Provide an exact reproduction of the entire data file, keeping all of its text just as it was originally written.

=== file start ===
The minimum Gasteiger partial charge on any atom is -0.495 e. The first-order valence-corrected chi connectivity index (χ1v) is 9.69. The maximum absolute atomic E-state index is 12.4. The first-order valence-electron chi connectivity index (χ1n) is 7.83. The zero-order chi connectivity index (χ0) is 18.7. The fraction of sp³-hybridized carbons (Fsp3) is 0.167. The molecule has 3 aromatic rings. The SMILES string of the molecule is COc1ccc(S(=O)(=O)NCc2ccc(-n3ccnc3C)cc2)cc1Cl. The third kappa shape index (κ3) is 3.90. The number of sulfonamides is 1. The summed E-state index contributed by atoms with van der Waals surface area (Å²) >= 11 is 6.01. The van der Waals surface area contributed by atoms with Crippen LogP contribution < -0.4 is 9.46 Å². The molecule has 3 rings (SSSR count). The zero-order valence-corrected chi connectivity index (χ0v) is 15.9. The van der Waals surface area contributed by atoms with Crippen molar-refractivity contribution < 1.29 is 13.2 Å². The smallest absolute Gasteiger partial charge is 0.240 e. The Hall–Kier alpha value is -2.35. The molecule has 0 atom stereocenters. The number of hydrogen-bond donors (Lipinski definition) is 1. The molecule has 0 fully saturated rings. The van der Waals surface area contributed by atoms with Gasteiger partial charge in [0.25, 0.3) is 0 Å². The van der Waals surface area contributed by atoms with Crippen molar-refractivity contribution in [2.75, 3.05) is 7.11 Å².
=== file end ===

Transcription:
The minimum Gasteiger partial charge on any atom is -0.495 e. The first-order valence-corrected chi connectivity index (χ1v) is 9.69. The maximum absolute atomic E-state index is 12.4. The first-order valence-electron chi connectivity index (χ1n) is 7.83. The zero-order chi connectivity index (χ0) is 18.7. The fraction of sp³-hybridized carbons (Fsp3) is 0.167. The molecule has 3 aromatic rings. The SMILES string of the molecule is COc1ccc(S(=O)(=O)NCc2ccc(-n3ccnc3C)cc2)cc1Cl. The third kappa shape index (κ3) is 3.90. The number of sulfonamides is 1. The summed E-state index contributed by atoms with van der Waals surface area (Å²) >= 11 is 6.01. The van der Waals surface area contributed by atoms with Crippen LogP contribution < -0.4 is 9.46 Å². The molecule has 3 rings (SSSR count). The zero-order valence-corrected chi connectivity index (χ0v) is 15.9. The van der Waals surface area contributed by atoms with Crippen molar-refractivity contribution < 1.29 is 13.2 Å². The smallest absolute Gasteiger partial charge is 0.240 e. The Hall–Kier alpha value is -2.35. The molecule has 0 atom stereocenters. The number of hydrogen-bond donors (Lipinski definition) is 1. The molecule has 0 fully saturated rings. The van der Waals surface area contributed by atoms with Gasteiger partial charge in [0.25, 0.3) is 0 Å². The van der Waals surface area contributed by atoms with Crippen molar-refractivity contribution in [2.75, 3.05) is 7.11 Å².